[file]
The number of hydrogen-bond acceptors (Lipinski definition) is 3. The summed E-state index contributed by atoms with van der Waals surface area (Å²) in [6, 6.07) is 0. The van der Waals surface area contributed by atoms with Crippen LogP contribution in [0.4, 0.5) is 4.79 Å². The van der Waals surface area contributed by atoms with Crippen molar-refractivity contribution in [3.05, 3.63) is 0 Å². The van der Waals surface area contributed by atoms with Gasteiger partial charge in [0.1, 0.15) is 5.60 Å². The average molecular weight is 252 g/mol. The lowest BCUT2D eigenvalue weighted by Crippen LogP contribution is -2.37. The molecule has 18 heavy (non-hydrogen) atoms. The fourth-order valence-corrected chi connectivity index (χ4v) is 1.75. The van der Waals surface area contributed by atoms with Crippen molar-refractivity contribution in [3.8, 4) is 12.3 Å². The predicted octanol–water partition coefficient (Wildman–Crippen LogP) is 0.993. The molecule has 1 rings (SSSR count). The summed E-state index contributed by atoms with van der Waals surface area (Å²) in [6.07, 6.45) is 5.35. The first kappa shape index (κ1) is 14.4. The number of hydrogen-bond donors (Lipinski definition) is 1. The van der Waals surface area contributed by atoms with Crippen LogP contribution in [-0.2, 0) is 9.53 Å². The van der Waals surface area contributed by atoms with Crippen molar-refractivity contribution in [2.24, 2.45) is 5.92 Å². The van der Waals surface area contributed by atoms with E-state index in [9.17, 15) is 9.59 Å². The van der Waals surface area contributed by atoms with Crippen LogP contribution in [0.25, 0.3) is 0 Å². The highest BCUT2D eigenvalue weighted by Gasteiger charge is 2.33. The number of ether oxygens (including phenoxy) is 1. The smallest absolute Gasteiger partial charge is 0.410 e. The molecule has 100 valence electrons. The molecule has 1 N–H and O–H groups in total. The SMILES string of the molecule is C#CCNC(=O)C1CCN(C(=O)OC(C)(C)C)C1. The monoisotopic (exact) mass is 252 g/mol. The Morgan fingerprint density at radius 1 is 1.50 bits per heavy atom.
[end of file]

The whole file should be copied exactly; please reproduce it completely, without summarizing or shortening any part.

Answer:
The number of hydrogen-bond acceptors (Lipinski definition) is 3. The summed E-state index contributed by atoms with van der Waals surface area (Å²) in [6, 6.07) is 0. The van der Waals surface area contributed by atoms with Crippen LogP contribution in [0.4, 0.5) is 4.79 Å². The van der Waals surface area contributed by atoms with Crippen molar-refractivity contribution in [3.05, 3.63) is 0 Å². The van der Waals surface area contributed by atoms with Gasteiger partial charge in [0.1, 0.15) is 5.60 Å². The average molecular weight is 252 g/mol. The lowest BCUT2D eigenvalue weighted by Crippen LogP contribution is -2.37. The molecule has 18 heavy (non-hydrogen) atoms. The fourth-order valence-corrected chi connectivity index (χ4v) is 1.75. The van der Waals surface area contributed by atoms with Crippen molar-refractivity contribution in [3.8, 4) is 12.3 Å². The predicted octanol–water partition coefficient (Wildman–Crippen LogP) is 0.993. The molecule has 1 rings (SSSR count). The summed E-state index contributed by atoms with van der Waals surface area (Å²) in [6.07, 6.45) is 5.35. The first kappa shape index (κ1) is 14.4. The number of hydrogen-bond donors (Lipinski definition) is 1. The van der Waals surface area contributed by atoms with Crippen LogP contribution in [-0.2, 0) is 9.53 Å². The van der Waals surface area contributed by atoms with Crippen molar-refractivity contribution in [2.24, 2.45) is 5.92 Å². The van der Waals surface area contributed by atoms with E-state index in [9.17, 15) is 9.59 Å². The van der Waals surface area contributed by atoms with Crippen LogP contribution in [0.25, 0.3) is 0 Å². The highest BCUT2D eigenvalue weighted by Gasteiger charge is 2.33. The number of ether oxygens (including phenoxy) is 1. The smallest absolute Gasteiger partial charge is 0.410 e. The molecule has 100 valence electrons. The molecule has 1 N–H and O–H groups in total. The SMILES string of the molecule is C#CCNC(=O)C1CCN(C(=O)OC(C)(C)C)C1. The monoisotopic (exact) mass is 252 g/mol. The Morgan fingerprint density at radius 1 is 1.50 bits per heavy atom.